Yes - a bit optimistic perhaps.
After walking them through the basics of their machines, like turning them on :) we got started....
They ranged in age from 9 to 13 and were very excited to learn. Although their seams would not have passed muster, (some of mine still don't) they dove in will great zeal and fearlessness. Our first undertaking was a pillowcase - you know the one.... it has the accent between the hem, you roll it up like a burrito and then finish it off with French seams.
Their fabric choices were delightful, and they all couldn't wait to dress their pillows with them. I ended up marking the seam allowance on their machines with masking tape to make it easier for them to stay true to the seam and it really helped. The youngest student had to put her foot pedal on a phone book to reach it - she was adorable and did very well.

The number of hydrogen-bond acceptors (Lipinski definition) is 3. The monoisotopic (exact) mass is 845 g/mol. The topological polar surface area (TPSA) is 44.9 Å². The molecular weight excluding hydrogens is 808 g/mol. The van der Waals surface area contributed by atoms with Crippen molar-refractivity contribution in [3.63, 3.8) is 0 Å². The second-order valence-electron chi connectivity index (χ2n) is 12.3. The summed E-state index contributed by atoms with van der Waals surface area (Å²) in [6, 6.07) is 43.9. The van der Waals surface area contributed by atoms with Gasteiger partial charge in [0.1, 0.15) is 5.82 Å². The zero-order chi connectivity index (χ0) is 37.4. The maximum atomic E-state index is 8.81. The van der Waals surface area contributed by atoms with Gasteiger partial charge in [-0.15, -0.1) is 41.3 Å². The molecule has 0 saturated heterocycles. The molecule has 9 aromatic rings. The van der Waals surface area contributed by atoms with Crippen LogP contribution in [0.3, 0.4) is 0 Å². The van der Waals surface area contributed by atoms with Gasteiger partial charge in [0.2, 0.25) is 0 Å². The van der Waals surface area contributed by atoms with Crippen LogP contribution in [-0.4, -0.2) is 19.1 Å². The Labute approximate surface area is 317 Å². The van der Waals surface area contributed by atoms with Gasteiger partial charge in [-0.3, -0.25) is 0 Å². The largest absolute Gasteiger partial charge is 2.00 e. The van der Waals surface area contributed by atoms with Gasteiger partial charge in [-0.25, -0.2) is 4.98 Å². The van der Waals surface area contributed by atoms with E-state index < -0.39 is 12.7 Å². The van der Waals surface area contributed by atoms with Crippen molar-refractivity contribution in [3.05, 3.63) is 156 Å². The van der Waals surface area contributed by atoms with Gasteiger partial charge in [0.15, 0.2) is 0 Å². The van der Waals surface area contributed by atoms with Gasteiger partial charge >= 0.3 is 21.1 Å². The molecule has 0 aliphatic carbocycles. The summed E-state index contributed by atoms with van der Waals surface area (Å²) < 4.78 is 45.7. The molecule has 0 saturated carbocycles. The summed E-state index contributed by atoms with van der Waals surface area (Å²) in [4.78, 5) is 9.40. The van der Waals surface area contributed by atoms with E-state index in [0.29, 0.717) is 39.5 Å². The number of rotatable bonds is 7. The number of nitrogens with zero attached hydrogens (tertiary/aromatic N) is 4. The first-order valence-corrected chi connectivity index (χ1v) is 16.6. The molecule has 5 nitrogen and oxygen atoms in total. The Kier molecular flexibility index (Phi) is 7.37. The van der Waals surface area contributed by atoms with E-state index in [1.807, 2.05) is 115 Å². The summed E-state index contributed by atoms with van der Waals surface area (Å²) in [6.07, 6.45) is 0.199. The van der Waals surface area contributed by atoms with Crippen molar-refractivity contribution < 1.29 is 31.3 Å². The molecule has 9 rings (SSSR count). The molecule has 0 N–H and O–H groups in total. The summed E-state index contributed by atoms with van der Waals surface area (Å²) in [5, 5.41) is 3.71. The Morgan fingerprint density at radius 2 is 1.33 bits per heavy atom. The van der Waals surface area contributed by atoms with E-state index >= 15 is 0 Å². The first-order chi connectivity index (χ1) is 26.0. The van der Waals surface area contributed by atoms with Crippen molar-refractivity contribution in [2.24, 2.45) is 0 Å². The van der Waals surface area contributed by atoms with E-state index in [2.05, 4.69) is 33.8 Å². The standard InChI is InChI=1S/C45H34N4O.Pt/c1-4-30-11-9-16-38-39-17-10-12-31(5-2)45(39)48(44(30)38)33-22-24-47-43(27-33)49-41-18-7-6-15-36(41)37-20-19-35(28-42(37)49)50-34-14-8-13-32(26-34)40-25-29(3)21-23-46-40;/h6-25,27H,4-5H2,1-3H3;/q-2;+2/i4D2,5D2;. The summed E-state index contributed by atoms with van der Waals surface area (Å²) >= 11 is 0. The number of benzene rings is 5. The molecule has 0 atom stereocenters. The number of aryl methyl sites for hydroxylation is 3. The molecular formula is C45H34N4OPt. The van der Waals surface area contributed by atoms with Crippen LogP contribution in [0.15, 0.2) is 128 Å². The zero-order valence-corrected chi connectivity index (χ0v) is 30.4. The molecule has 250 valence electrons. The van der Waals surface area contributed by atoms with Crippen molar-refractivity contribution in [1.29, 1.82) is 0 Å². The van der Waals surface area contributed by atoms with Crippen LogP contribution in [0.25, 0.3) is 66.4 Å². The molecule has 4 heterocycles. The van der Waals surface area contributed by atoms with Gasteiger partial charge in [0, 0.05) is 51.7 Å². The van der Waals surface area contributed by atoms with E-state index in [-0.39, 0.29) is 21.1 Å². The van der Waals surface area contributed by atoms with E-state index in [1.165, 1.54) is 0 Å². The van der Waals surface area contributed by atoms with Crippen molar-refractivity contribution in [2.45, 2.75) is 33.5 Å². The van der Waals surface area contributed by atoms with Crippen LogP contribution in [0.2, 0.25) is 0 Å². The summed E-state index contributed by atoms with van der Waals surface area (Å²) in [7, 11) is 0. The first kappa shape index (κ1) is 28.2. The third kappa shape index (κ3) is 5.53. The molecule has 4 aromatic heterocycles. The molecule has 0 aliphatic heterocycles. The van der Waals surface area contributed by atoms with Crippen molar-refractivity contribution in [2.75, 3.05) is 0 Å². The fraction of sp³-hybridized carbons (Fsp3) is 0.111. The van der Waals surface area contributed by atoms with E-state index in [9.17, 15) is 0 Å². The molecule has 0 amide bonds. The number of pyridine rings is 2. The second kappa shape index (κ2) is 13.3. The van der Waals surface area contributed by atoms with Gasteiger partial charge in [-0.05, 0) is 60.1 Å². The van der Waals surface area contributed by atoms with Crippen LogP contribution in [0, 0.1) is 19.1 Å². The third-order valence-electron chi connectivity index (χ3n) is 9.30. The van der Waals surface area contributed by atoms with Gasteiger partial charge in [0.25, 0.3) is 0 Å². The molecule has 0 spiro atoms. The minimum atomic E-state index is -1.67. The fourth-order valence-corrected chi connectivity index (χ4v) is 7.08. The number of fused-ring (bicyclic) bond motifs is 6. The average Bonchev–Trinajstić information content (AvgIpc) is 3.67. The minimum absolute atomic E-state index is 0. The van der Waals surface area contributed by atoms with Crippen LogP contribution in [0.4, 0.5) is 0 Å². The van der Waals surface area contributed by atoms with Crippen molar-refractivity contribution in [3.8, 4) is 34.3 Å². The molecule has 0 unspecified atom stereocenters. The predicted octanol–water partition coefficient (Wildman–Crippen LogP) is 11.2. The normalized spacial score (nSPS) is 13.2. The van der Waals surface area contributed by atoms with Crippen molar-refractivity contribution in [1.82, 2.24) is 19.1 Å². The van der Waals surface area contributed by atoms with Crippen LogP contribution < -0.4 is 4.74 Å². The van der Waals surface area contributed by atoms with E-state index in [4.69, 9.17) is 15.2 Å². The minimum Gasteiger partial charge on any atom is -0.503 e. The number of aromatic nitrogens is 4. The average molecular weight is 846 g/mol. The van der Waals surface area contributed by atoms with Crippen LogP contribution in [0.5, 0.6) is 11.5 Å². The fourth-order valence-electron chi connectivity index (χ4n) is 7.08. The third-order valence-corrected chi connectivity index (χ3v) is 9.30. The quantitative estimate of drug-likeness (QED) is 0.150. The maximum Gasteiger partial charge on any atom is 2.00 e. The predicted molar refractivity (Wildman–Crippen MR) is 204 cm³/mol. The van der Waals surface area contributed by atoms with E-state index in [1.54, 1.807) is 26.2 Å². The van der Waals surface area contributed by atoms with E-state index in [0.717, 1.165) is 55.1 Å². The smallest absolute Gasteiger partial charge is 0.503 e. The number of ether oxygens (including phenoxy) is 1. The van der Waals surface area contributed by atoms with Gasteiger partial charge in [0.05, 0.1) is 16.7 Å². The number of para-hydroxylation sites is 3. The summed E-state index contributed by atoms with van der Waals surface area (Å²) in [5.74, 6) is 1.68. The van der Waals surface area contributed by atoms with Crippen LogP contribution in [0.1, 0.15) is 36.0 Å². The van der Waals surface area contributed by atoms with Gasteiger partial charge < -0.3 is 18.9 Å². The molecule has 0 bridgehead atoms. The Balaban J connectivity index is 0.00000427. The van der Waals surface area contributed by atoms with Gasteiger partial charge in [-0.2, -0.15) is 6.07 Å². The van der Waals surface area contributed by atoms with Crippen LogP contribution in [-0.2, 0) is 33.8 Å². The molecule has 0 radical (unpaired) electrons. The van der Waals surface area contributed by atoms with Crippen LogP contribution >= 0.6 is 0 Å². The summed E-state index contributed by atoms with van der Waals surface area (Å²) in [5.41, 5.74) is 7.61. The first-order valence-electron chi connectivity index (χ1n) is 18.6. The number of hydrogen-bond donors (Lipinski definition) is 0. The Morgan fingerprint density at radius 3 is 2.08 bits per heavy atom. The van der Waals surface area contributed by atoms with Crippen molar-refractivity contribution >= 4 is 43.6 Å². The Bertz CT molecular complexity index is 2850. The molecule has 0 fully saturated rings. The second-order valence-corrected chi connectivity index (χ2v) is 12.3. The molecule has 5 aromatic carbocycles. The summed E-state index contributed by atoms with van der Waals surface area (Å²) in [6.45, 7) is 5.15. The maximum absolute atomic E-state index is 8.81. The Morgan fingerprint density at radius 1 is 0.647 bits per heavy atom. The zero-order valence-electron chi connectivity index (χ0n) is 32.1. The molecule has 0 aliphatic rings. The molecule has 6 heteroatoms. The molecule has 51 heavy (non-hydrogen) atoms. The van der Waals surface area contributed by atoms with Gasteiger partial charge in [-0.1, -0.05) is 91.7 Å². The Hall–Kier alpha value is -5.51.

Several thread jams later ( from not lowering the presser foot) and we had our pillowcase finished and pressed! Just enough time to tackle the little bag pattern. We used the Runaround bag pattern by Lazy Girl Designs, a cute and fun pattern, and to save time I did the cutting out for them as they finished up the pillowcases.
Again, their choices of fabric were cute and they were thrilled that they would be putting in a zipper! It went quite well and needless to say their mothers were more than impressed when they came to collect their daughters - now, real sewers!
It's so fantastic to see another generation of sewers emerge and to watch them discover all the creative things they can do with their new found skills.
Seeing their enthusiasm energized me and brought back memories of some of my first sewing projects - remember when double knits were de rigeuer? OMG
Please, if you haven't already, pass along your skills whenever you get the chance. It's not only great for the next gen of stitchers, it's wonderful food for your stitching soul. Not chocolate chip cookie food, but deep down, healthy, hearty, soul food.